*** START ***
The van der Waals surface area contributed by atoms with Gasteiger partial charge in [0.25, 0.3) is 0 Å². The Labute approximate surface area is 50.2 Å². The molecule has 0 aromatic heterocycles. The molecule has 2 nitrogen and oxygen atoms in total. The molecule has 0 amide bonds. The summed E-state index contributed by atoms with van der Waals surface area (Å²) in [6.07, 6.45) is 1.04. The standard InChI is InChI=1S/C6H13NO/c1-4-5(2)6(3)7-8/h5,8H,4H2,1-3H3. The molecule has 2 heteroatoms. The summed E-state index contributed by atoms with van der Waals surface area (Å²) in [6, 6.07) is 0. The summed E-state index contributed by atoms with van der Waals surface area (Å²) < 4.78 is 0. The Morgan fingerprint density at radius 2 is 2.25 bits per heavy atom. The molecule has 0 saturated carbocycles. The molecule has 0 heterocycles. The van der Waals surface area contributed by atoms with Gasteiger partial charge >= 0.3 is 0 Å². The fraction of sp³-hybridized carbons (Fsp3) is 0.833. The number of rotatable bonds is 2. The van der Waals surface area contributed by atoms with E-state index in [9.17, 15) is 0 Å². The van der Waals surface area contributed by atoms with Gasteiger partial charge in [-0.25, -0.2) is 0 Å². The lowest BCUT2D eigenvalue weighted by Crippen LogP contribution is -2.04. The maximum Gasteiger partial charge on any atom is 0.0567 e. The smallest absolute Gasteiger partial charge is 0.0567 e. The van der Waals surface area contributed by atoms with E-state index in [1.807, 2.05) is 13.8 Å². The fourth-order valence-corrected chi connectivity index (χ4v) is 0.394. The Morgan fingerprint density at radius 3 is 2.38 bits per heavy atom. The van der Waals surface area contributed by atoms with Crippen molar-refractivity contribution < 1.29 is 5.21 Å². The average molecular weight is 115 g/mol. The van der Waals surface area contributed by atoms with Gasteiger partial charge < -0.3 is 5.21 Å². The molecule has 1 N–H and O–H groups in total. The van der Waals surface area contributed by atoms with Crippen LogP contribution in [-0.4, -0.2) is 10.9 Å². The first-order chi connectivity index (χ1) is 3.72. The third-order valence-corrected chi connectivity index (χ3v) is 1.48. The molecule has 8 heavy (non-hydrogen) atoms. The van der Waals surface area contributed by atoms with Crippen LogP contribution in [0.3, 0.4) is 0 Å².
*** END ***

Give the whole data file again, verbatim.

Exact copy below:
The van der Waals surface area contributed by atoms with Gasteiger partial charge in [0.25, 0.3) is 0 Å². The Labute approximate surface area is 50.2 Å². The molecule has 0 aromatic heterocycles. The molecule has 2 nitrogen and oxygen atoms in total. The molecule has 0 amide bonds. The summed E-state index contributed by atoms with van der Waals surface area (Å²) in [6.07, 6.45) is 1.04. The standard InChI is InChI=1S/C6H13NO/c1-4-5(2)6(3)7-8/h5,8H,4H2,1-3H3. The molecule has 2 heteroatoms. The summed E-state index contributed by atoms with van der Waals surface area (Å²) in [6, 6.07) is 0. The summed E-state index contributed by atoms with van der Waals surface area (Å²) < 4.78 is 0. The Morgan fingerprint density at radius 2 is 2.25 bits per heavy atom. The molecule has 0 saturated carbocycles. The molecule has 0 heterocycles. The van der Waals surface area contributed by atoms with Gasteiger partial charge >= 0.3 is 0 Å². The fraction of sp³-hybridized carbons (Fsp3) is 0.833. The number of rotatable bonds is 2. The van der Waals surface area contributed by atoms with E-state index in [9.17, 15) is 0 Å². The van der Waals surface area contributed by atoms with Gasteiger partial charge in [-0.25, -0.2) is 0 Å². The lowest BCUT2D eigenvalue weighted by Crippen LogP contribution is -2.04. The maximum Gasteiger partial charge on any atom is 0.0567 e. The smallest absolute Gasteiger partial charge is 0.0567 e. The van der Waals surface area contributed by atoms with E-state index in [1.807, 2.05) is 13.8 Å². The fourth-order valence-corrected chi connectivity index (χ4v) is 0.394. The Morgan fingerprint density at radius 3 is 2.38 bits per heavy atom. The van der Waals surface area contributed by atoms with Crippen molar-refractivity contribution < 1.29 is 5.21 Å². The average molecular weight is 115 g/mol. The van der Waals surface area contributed by atoms with Gasteiger partial charge < -0.3 is 5.21 Å². The molecule has 1 N–H and O–H groups in total. The van der Waals surface area contributed by atoms with Crippen LogP contribution in [-0.4, -0.2) is 10.9 Å². The first-order chi connectivity index (χ1) is 3.72. The third-order valence-corrected chi connectivity index (χ3v) is 1.48. The molecule has 8 heavy (non-hydrogen) atoms. The van der Waals surface area contributed by atoms with Crippen LogP contribution in [0.3, 0.4) is 0 Å².